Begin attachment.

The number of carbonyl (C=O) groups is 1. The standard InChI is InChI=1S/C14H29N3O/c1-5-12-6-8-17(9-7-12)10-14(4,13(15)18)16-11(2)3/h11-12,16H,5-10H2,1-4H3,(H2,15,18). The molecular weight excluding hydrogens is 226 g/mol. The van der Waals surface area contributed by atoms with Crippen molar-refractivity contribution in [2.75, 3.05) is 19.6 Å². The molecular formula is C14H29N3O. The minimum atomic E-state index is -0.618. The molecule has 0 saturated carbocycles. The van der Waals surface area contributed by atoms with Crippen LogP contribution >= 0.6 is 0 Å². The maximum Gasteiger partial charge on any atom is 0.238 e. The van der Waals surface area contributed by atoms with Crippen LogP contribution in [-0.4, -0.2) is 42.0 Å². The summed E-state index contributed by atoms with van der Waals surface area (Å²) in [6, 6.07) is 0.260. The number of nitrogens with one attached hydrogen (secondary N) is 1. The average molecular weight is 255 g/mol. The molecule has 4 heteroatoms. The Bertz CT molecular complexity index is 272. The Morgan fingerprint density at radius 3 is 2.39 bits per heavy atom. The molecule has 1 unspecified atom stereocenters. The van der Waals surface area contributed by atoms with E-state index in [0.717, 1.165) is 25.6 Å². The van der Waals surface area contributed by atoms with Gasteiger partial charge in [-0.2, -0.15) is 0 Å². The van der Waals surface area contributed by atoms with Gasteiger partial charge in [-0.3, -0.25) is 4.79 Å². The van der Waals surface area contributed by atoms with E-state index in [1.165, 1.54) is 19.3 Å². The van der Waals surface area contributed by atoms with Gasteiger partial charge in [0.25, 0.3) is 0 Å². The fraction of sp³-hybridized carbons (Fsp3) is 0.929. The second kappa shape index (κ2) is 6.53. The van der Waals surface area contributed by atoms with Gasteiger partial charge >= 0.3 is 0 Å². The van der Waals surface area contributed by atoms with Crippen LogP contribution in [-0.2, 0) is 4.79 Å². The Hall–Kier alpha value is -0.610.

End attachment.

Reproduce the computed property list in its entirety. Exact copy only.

The number of carbonyl (C=O) groups is 1. The standard InChI is InChI=1S/C14H29N3O/c1-5-12-6-8-17(9-7-12)10-14(4,13(15)18)16-11(2)3/h11-12,16H,5-10H2,1-4H3,(H2,15,18). The molecular weight excluding hydrogens is 226 g/mol. The van der Waals surface area contributed by atoms with Crippen molar-refractivity contribution in [2.75, 3.05) is 19.6 Å². The molecular formula is C14H29N3O. The minimum atomic E-state index is -0.618. The molecule has 0 saturated carbocycles. The van der Waals surface area contributed by atoms with Crippen LogP contribution >= 0.6 is 0 Å². The maximum Gasteiger partial charge on any atom is 0.238 e. The van der Waals surface area contributed by atoms with Crippen LogP contribution in [-0.4, -0.2) is 42.0 Å². The summed E-state index contributed by atoms with van der Waals surface area (Å²) in [6, 6.07) is 0.260. The number of nitrogens with one attached hydrogen (secondary N) is 1. The average molecular weight is 255 g/mol. The molecule has 4 heteroatoms. The Bertz CT molecular complexity index is 272. The Morgan fingerprint density at radius 3 is 2.39 bits per heavy atom. The molecule has 1 unspecified atom stereocenters. The van der Waals surface area contributed by atoms with E-state index in [0.717, 1.165) is 25.6 Å². The van der Waals surface area contributed by atoms with Gasteiger partial charge in [-0.2, -0.15) is 0 Å². The van der Waals surface area contributed by atoms with Gasteiger partial charge in [-0.3, -0.25) is 4.79 Å². The van der Waals surface area contributed by atoms with E-state index in [1.165, 1.54) is 19.3 Å². The van der Waals surface area contributed by atoms with Gasteiger partial charge in [0.25, 0.3) is 0 Å². The fraction of sp³-hybridized carbons (Fsp3) is 0.929. The second kappa shape index (κ2) is 6.53. The van der Waals surface area contributed by atoms with Gasteiger partial charge >= 0.3 is 0 Å². The van der Waals surface area contributed by atoms with Crippen LogP contribution in [-0.2, 0) is 4.79 Å². The Hall–Kier alpha value is -0.610.